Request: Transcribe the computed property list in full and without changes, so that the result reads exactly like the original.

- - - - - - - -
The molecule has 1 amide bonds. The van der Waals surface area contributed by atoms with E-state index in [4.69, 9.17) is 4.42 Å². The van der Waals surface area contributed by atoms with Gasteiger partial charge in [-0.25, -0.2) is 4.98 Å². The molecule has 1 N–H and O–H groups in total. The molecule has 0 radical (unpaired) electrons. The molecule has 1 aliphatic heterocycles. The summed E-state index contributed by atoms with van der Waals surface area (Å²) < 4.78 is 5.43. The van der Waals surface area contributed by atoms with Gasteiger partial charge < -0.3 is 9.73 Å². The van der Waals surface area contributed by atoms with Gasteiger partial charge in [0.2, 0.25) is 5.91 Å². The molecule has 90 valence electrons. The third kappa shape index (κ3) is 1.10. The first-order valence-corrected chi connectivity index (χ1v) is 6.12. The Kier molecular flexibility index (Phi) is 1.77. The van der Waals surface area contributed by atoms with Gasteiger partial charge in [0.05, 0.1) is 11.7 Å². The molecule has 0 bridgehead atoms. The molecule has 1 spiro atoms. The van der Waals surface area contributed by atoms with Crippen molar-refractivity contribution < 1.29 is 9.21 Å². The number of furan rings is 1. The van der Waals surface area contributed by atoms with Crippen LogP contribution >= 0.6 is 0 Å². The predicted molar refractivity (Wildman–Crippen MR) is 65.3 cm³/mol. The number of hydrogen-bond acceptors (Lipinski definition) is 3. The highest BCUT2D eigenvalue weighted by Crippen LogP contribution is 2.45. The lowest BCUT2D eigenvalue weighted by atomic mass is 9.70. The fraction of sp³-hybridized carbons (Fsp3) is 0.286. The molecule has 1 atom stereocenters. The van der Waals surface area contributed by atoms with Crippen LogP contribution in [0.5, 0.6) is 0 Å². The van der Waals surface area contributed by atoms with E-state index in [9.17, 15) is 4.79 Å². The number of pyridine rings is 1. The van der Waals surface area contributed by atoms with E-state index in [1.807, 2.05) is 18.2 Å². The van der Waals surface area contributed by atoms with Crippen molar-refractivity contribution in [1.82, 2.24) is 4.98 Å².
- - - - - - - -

The molecule has 1 amide bonds. The van der Waals surface area contributed by atoms with E-state index in [4.69, 9.17) is 4.42 Å². The van der Waals surface area contributed by atoms with Gasteiger partial charge in [-0.25, -0.2) is 4.98 Å². The molecule has 1 N–H and O–H groups in total. The molecule has 0 radical (unpaired) electrons. The molecule has 1 aliphatic heterocycles. The summed E-state index contributed by atoms with van der Waals surface area (Å²) < 4.78 is 5.43. The van der Waals surface area contributed by atoms with Gasteiger partial charge < -0.3 is 9.73 Å². The van der Waals surface area contributed by atoms with Gasteiger partial charge in [0.2, 0.25) is 5.91 Å². The molecule has 90 valence electrons. The third kappa shape index (κ3) is 1.10. The first-order valence-corrected chi connectivity index (χ1v) is 6.12. The Kier molecular flexibility index (Phi) is 1.77. The van der Waals surface area contributed by atoms with Gasteiger partial charge in [0.05, 0.1) is 11.7 Å². The molecule has 0 bridgehead atoms. The molecule has 1 spiro atoms. The van der Waals surface area contributed by atoms with Crippen molar-refractivity contribution < 1.29 is 9.21 Å². The number of furan rings is 1. The van der Waals surface area contributed by atoms with Crippen LogP contribution >= 0.6 is 0 Å². The predicted molar refractivity (Wildman–Crippen MR) is 65.3 cm³/mol. The number of hydrogen-bond acceptors (Lipinski definition) is 3. The highest BCUT2D eigenvalue weighted by Crippen LogP contribution is 2.45. The lowest BCUT2D eigenvalue weighted by atomic mass is 9.70. The fraction of sp³-hybridized carbons (Fsp3) is 0.286. The molecule has 1 atom stereocenters. The van der Waals surface area contributed by atoms with Crippen LogP contribution in [0.5, 0.6) is 0 Å². The van der Waals surface area contributed by atoms with E-state index in [9.17, 15) is 4.79 Å². The number of pyridine rings is 1. The van der Waals surface area contributed by atoms with E-state index in [1.807, 2.05) is 18.2 Å². The van der Waals surface area contributed by atoms with Crippen molar-refractivity contribution in [1.82, 2.24) is 4.98 Å².